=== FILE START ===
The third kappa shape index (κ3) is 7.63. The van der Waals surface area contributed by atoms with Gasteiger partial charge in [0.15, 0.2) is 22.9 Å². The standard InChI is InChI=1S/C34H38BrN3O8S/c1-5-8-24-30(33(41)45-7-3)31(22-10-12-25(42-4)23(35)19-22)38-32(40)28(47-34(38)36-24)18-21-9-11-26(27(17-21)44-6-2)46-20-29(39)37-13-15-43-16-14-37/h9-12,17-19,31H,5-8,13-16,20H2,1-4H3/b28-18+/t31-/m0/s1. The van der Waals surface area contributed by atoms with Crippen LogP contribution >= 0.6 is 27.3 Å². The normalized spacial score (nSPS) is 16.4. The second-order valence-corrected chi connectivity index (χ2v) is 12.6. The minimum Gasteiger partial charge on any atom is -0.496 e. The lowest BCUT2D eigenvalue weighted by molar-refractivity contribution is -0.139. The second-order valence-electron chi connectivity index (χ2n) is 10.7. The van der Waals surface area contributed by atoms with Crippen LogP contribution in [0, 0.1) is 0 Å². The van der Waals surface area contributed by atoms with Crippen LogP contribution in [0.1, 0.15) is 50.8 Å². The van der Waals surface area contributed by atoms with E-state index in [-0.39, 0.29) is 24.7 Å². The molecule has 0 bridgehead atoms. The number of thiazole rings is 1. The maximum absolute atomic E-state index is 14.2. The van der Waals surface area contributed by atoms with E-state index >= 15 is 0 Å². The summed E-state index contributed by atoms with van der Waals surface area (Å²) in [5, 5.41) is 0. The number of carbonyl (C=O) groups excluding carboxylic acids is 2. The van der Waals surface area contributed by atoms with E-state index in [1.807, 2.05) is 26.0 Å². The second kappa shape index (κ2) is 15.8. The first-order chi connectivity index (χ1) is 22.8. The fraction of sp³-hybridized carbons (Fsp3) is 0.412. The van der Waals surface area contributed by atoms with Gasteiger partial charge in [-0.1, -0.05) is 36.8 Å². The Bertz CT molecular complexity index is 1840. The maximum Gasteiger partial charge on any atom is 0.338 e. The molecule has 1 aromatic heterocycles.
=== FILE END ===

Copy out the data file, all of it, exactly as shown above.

The third kappa shape index (κ3) is 7.63. The van der Waals surface area contributed by atoms with Gasteiger partial charge in [0.15, 0.2) is 22.9 Å². The standard InChI is InChI=1S/C34H38BrN3O8S/c1-5-8-24-30(33(41)45-7-3)31(22-10-12-25(42-4)23(35)19-22)38-32(40)28(47-34(38)36-24)18-21-9-11-26(27(17-21)44-6-2)46-20-29(39)37-13-15-43-16-14-37/h9-12,17-19,31H,5-8,13-16,20H2,1-4H3/b28-18+/t31-/m0/s1. The van der Waals surface area contributed by atoms with Crippen LogP contribution >= 0.6 is 27.3 Å². The normalized spacial score (nSPS) is 16.4. The second-order valence-corrected chi connectivity index (χ2v) is 12.6. The minimum Gasteiger partial charge on any atom is -0.496 e. The lowest BCUT2D eigenvalue weighted by molar-refractivity contribution is -0.139. The second-order valence-electron chi connectivity index (χ2n) is 10.7. The van der Waals surface area contributed by atoms with Crippen LogP contribution in [0, 0.1) is 0 Å². The van der Waals surface area contributed by atoms with Crippen LogP contribution in [0.1, 0.15) is 50.8 Å². The van der Waals surface area contributed by atoms with E-state index in [-0.39, 0.29) is 24.7 Å². The molecule has 0 bridgehead atoms. The number of thiazole rings is 1. The maximum absolute atomic E-state index is 14.2. The van der Waals surface area contributed by atoms with E-state index >= 15 is 0 Å². The summed E-state index contributed by atoms with van der Waals surface area (Å²) in [5, 5.41) is 0. The number of carbonyl (C=O) groups excluding carboxylic acids is 2. The van der Waals surface area contributed by atoms with E-state index in [1.807, 2.05) is 26.0 Å². The second kappa shape index (κ2) is 15.8. The first-order chi connectivity index (χ1) is 22.8. The fraction of sp³-hybridized carbons (Fsp3) is 0.412. The van der Waals surface area contributed by atoms with Gasteiger partial charge in [-0.1, -0.05) is 36.8 Å². The Bertz CT molecular complexity index is 1840. The maximum Gasteiger partial charge on any atom is 0.338 e. The molecule has 1 aromatic heterocycles.